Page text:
Despite being away from home, however, Steyer still likes to keep Christmas traditions. "In Shanghai I always have a tree and my house completely decorated," she says, adding that there are some advantages to being in Shanghai at this time. "It's a wonderful opportunity to travel around countries in the area, and to be with my family to see how other cultures celebrate Christmas."

As in Brazil, Christmas in Australia is also celebrated in summer. Alex Harper, a Sydney newcomer to Shanghai, remembers fondly Christ-mases on the beach. "Basically you spend the whole day on the beach, with loads of food, barbecue, surfing, and family and friends," he says.

Harper is public relations manager for the Bund Brewery and a part-time Mandarin student. On being in Shanghai at Christmas he says, "It's quite a strange experience since I'm here with a whole bunch of new people."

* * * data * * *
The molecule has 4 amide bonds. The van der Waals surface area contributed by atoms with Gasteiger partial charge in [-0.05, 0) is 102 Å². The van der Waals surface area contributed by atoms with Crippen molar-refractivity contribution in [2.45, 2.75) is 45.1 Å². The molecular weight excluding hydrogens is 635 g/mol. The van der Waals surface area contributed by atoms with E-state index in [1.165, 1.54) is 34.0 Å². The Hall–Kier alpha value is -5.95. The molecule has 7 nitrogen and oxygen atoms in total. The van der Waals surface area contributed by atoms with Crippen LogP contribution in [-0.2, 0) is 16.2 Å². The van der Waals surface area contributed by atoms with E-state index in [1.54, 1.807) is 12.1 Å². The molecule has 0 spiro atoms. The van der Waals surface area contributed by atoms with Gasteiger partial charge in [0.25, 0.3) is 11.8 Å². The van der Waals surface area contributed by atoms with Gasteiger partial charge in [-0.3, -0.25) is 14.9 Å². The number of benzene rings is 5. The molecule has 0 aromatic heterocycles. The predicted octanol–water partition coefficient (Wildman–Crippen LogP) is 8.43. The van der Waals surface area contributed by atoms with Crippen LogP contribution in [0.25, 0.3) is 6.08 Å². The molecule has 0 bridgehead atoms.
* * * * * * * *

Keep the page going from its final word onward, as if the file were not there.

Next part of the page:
He himself has plenty lined up. "A friend of mine has an apartment near Xintiandi, so we're going to throw a private party for 20 of our mates there."

He's also brought some Australian traditions with him. "We'll play games like Chris Cringle - a mystery present-giving thing where everyone coming puts their name in a hat. You pull a name out of it and buy that person a present. The receiver doesn't know who gave them the present but the buyer does."

He's also planned ahead for New Year's Day. "I've got a five-course dinner at New Heights booked," he says. But when asked where is the best place in Shanghai for Christmas, he comments, "The best place is with your mates."